Defence Forces not justified in discriminating against atheist for ‘sensitive’ military chaplain role

Department of Defence argued humanist chaplain could undo years of work by army chaplains with religious fundamentalists in Lebanon

A prominent atheism campaigner was discriminated against by a failure to consider him for a military chaplain role, the Workplace Relations Commission (WRC) has found, after rejecting the State’s argument that chaplains of “monotheistic belief” are needed to deal with religious and local leaders in sensitive conflict zones.

Witnesses for the Department of Defence argued a humanist chaplain could undo years of liaison work by army chaplains with religious fundamentalists in south Lebanon, including Hezbollah supporters, whom, it was argued, would be unlikely to accept a non-religious minister.

In a decision published on Wednesday, the WRC upheld John Hamill’s complaint of discrimination on the ground of religion against the Department of Defence, ruling that it was unlawful for the Defence Forces to recruit military chaplains solely from among Roman Catholic and Church of Ireland clergy.

An adjudicating officer found compensation was “not warranted” but ordered the Department to review its chaplaincy appointments process to “reflect and foster the diversity of members of the Defence Forces”.


At the hearing, the State noted the military had made Mass available on base during overseas missions for the 87.16 per cent of personnel who were Catholic. It said only one chaplain could be deployed at a time, and that the role of the chaplain in “force protection and counter-insurgency” in south Lebanon required a Christian, arguing that this objectively justified any differential treatment.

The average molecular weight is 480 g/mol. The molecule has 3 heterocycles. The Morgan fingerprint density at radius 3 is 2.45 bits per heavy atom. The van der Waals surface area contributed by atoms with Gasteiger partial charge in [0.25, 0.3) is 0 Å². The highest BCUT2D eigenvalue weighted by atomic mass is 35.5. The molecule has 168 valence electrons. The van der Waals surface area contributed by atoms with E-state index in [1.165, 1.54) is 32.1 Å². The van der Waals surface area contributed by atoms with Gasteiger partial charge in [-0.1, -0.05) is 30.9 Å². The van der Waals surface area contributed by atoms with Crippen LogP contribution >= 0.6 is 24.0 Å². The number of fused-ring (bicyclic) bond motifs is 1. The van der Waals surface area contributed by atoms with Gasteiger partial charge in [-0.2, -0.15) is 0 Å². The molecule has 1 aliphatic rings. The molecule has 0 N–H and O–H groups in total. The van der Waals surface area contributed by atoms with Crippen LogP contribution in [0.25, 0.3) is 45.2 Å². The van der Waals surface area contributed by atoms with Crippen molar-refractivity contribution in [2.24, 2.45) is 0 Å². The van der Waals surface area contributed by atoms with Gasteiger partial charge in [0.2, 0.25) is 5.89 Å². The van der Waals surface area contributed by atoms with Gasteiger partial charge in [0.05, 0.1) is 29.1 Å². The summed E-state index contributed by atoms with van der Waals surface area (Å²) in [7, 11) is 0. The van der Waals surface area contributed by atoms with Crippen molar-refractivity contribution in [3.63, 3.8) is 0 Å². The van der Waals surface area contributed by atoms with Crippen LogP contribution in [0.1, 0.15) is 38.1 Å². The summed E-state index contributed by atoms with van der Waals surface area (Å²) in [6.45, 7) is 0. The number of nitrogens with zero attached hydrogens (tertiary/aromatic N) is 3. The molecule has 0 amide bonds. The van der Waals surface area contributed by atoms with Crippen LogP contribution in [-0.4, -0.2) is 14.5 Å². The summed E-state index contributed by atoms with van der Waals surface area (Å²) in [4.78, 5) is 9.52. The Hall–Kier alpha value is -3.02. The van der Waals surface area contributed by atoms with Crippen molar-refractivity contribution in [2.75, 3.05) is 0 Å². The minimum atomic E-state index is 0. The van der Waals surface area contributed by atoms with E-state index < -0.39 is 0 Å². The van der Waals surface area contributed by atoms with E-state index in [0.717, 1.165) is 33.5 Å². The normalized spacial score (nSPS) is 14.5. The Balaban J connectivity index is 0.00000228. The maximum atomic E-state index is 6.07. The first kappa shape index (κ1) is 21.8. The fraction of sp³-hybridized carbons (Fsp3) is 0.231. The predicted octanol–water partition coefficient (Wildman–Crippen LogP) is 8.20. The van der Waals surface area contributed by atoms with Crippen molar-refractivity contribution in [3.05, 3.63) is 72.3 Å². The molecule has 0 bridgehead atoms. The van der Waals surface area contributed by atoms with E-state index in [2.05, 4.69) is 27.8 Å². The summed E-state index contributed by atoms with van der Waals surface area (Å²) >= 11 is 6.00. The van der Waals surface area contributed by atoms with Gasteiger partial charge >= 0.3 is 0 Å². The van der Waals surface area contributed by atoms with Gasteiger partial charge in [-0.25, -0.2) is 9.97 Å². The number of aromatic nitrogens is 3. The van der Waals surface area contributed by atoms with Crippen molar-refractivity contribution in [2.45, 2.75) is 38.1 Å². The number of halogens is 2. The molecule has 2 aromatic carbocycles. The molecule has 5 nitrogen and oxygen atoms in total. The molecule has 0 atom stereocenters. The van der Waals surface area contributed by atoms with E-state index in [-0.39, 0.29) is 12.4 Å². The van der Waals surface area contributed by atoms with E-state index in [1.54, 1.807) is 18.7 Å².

Frank Kennedy BL, instructed by Lorraine Williams of the Chief State Solicitor’s Office for the Department of Defence, said it was a “genuine and occupational requirement” for a military chaplain to have “first a monotheistic belief in God, and second the capacity to minister in that faith” during peacekeeping duties.

“The current Defence Forces requirements exclude all Muslims and Jews. There’s absolutely no evidence that the job has to be done by a Christian,” Mr Hamill countered at an equality hearing last year.

The tribunal heard last year that there were 15 Catholic chaplains in the Defence Forces and one from the Church of Ireland.

Mr Hamill said he had been told in July 2020 – after a year and a half of writing regularly to the Minister inquiring about chaplaincy appointments and stating his interest – that “existing provisions” would continue and bishops would continue to appoint chaplains with the approval of the Minister for Defence.

Documents released to him under the Freedom of Information Act revealed that an appointment had been made for a chaplain at Aiken Barracks in Dundalk on November 6th 2020, within two weeks of an inquiry letter, he told the tribunal.